10 blessings promised to Latter-day Saints if they participate in temple work

Recalling the first time she heard her baby’s heartbeat, Sister Nancy Duncan said, “It was his heart I was hearing, but it was my heart that was exploding. Exploding with a feeling of love and joy like nothing I had ever experienced before.”

Sister Duncan and her husband, Elder Kevin R. Duncan, General Authority Seventy, addressed students at BYU-Idaho on Tuesday, May 21 during the university’s weekly devotional.

Sister Duncan explained that the feeling of pure love she had for her baby was an experience President Russell M. Nelson described as, “the Spirit of Elijah – a manifestation of the Holy Ghost bearing witness of the divine nature of the family.”

Turning the hearts of the fathers to the children, and the hearts of the children to their fathers, Elder Duncan explained, is one of the most fundamental purposes of the earthly experience. He said, “We could rephrase that same idea by saying that love between parents and children and being sealed together forever is at the core of our eternal progression.”

Elder and Sister Duncan then gave an overview of the times where the prophecy was given in the scriptures. Elder Duncan highlighted the importance of this prophecy by saying that Malachi originally gave the prophecy, the Savior repeated the prophecy, and Moroni re-emphasized the prophecy to be fulfilled in our day.

Students gather for devotional outside the BYU-Idaho Center on May 21, 2019.
Students gather for devotional outside the BYU-Idaho Center on May 21, 2019. Credit: J. Lawsont Turcotte, BYU-Idaho

“Elijah did come, and he appeared to the prophet Joseph Smith and Oliver Cowdery in the Kirtland Temple, declaring that his purpose was to turn the hearts of the fathers to the children and the hearts of the children to their fathers,” Elder Duncan said. “The ushering in of the fulness of times was in full swing.”

Applying the scripture story to the BYU-Idaho students, Sister Duncan said, “I think you are beginning to see your crucial role in the responsibility you have in the shared salvation for yourself and your ancestors.”

She testified that those who participate in temple work will receive unique and personal blessings. The couple then shared a list compiled by Elder Dale G. Renlund of the Quorum of the Twelve Apostles of some of the individual blessings available for participants to receive as they engage in the saving work for their ancestors.

These blessings include:

  • Assistance to mend troubled, broken or anxious hearts
  • The ability to no longer feel alone
  • Increased love for others, especially your family members living and dead
  • Power to discern
  • Greater influence of the Holy Ghost to feel direction in life
  • Increased ability to repent and protection from temptation
  • Refinement and sanctification of one’s heart
  • Increased family blessings, no matter one’s current, past, or future family situation or how imperfect one’s family tree may be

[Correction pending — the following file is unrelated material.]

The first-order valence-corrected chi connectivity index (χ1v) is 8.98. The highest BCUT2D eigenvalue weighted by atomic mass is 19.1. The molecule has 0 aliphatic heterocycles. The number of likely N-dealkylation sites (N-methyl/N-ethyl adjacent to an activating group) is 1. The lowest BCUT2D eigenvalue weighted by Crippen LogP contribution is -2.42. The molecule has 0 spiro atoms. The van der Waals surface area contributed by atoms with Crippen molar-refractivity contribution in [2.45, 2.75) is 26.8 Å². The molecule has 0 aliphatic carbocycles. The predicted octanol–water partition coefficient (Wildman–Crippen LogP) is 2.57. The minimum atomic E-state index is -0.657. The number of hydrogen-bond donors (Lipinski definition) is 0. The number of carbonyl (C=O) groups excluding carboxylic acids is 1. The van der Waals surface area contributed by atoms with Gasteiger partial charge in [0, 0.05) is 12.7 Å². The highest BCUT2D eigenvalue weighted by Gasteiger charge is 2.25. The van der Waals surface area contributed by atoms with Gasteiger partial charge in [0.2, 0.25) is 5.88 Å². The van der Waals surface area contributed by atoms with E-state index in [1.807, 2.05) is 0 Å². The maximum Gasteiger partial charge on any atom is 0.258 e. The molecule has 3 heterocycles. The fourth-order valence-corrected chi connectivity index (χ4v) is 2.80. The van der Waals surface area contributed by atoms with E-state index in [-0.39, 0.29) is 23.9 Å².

• Deep and abiding conversion to the Savior through increased faith in Him and a better understanding of His atonement
  • And, increased joy through an increased ability to feel the love of the Lord

After sharing these blessings, Sister Duncan related the true story of Frederick William Hurst to help the students empathize with their ancestors in the spirit world.

Fredrick and his brother Charles joined the Church in 1854 and tried to help other family members become converted, but none did in this life. One of Fredrick’s final journal entries states that his older brother Alfred came to him from the spirit world and told Hurst he believed in the Savior and his teachings, but needed Fredrick to do the work for him in the temple.

“Brothers and sisters, what about you?” Elder Duncan asked. “Are your ancestors weeping, mourning and waiting? Or are you helping them to progress?”

After inviting students and faculty to explore the Family Tree app and use the new “Ordinances Ready” feature to find an ancestor’s name to take to the temple, Elder Duncan invited everyone in attendance “to take their family names to the temple and experience the joy of helping to save your ancestors.”

For any who didn’t find a name, Sister Duncan invited them to go to the temple anyway. She then quoted President Russell M. Nelson saying, “If you have reasonable access to a temple, I urge you to find a way to make an appointment regularly with the Lord—to be in His holy house—then keep that appointment with exactness and joy.”

Returning to the initial feelings she had when she heard her baby’s heartbeat for the first time, Sister Duncan reflected that it would have been agonizing had someone told her that she couldn’t be with her child forever. Heaven wouldn’t be heaven without those we love most, she said.

“When I go to the temple for one of my ancestors, I realize that they love their children and grandchildren as much as I love mine,” Sister Duncan said. “They love their parents and grandparents as much as I love mine. All of this is possible because of the love of our Heavenly Father and the love of our Savior Jesus Christ. The temple is truly the house of love — the House of the Lord.”

Elder Duncan shared that when he was first home from his mission, he utilized his planning skills to set a regular appointment for himself to go to the temple. This turned the blessing of going to the temple more into a burden in his mind. That gradually changed into a feeling of overwhelming joy as he started going to the temple to draw close to Christ.

“I had served a mission and thought I knew the gospel of Jesus Christ,” Elder Duncan said. “But in the temple endowment instruction I finally began to feel the gospel of Jesus Christ and His infinite love for the Father and for me. That love is so binding and strong that as we turn to Him, it is sufficient to bring us back to the Father.”